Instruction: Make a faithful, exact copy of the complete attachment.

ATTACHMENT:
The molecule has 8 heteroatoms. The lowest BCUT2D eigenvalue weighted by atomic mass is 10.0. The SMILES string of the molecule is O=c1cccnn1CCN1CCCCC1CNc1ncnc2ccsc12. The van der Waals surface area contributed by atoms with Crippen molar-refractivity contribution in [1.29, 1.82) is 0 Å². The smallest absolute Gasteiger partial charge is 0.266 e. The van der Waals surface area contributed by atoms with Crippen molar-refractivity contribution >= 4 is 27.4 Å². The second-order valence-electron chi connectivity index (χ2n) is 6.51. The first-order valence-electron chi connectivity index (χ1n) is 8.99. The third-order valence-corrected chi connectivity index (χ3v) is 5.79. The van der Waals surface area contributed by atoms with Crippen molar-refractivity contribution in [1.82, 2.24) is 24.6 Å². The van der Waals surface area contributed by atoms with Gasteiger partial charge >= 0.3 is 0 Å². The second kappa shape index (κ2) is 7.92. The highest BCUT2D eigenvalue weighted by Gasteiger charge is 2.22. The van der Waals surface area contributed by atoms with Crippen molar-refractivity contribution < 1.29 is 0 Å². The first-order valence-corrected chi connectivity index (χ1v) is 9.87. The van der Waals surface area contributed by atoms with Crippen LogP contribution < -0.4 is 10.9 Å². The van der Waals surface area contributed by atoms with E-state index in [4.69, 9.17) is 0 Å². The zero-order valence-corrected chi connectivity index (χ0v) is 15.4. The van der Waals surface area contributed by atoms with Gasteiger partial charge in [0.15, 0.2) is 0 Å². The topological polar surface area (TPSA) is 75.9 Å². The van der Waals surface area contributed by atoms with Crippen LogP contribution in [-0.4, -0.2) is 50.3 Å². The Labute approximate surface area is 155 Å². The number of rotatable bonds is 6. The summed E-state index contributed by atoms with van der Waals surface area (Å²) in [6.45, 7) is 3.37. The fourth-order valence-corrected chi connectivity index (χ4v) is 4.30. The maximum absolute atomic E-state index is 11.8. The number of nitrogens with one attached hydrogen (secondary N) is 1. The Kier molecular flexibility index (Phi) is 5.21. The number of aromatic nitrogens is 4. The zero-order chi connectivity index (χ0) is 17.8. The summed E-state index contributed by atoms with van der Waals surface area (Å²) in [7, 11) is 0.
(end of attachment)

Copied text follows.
The molecule has 8 heteroatoms. The lowest BCUT2D eigenvalue weighted by atomic mass is 10.0. The SMILES string of the molecule is O=c1cccnn1CCN1CCCCC1CNc1ncnc2ccsc12. The van der Waals surface area contributed by atoms with Crippen molar-refractivity contribution in [1.29, 1.82) is 0 Å². The smallest absolute Gasteiger partial charge is 0.266 e. The van der Waals surface area contributed by atoms with Crippen molar-refractivity contribution >= 4 is 27.4 Å². The second-order valence-electron chi connectivity index (χ2n) is 6.51. The first-order valence-electron chi connectivity index (χ1n) is 8.99. The third-order valence-corrected chi connectivity index (χ3v) is 5.79. The van der Waals surface area contributed by atoms with Crippen molar-refractivity contribution in [1.82, 2.24) is 24.6 Å². The van der Waals surface area contributed by atoms with Gasteiger partial charge >= 0.3 is 0 Å². The second kappa shape index (κ2) is 7.92. The highest BCUT2D eigenvalue weighted by Gasteiger charge is 2.22. The van der Waals surface area contributed by atoms with Crippen molar-refractivity contribution < 1.29 is 0 Å². The first-order valence-corrected chi connectivity index (χ1v) is 9.87. The van der Waals surface area contributed by atoms with Crippen LogP contribution < -0.4 is 10.9 Å². The van der Waals surface area contributed by atoms with E-state index in [4.69, 9.17) is 0 Å². The zero-order valence-corrected chi connectivity index (χ0v) is 15.4. The van der Waals surface area contributed by atoms with Gasteiger partial charge in [0.15, 0.2) is 0 Å². The topological polar surface area (TPSA) is 75.9 Å². The van der Waals surface area contributed by atoms with Crippen LogP contribution in [-0.4, -0.2) is 50.3 Å². The Labute approximate surface area is 155 Å². The number of rotatable bonds is 6. The summed E-state index contributed by atoms with van der Waals surface area (Å²) in [6.45, 7) is 3.37. The fourth-order valence-corrected chi connectivity index (χ4v) is 4.30. The maximum absolute atomic E-state index is 11.8. The number of nitrogens with one attached hydrogen (secondary N) is 1. The Kier molecular flexibility index (Phi) is 5.21. The number of aromatic nitrogens is 4. The zero-order chi connectivity index (χ0) is 17.8. The summed E-state index contributed by atoms with van der Waals surface area (Å²) in [7, 11) is 0.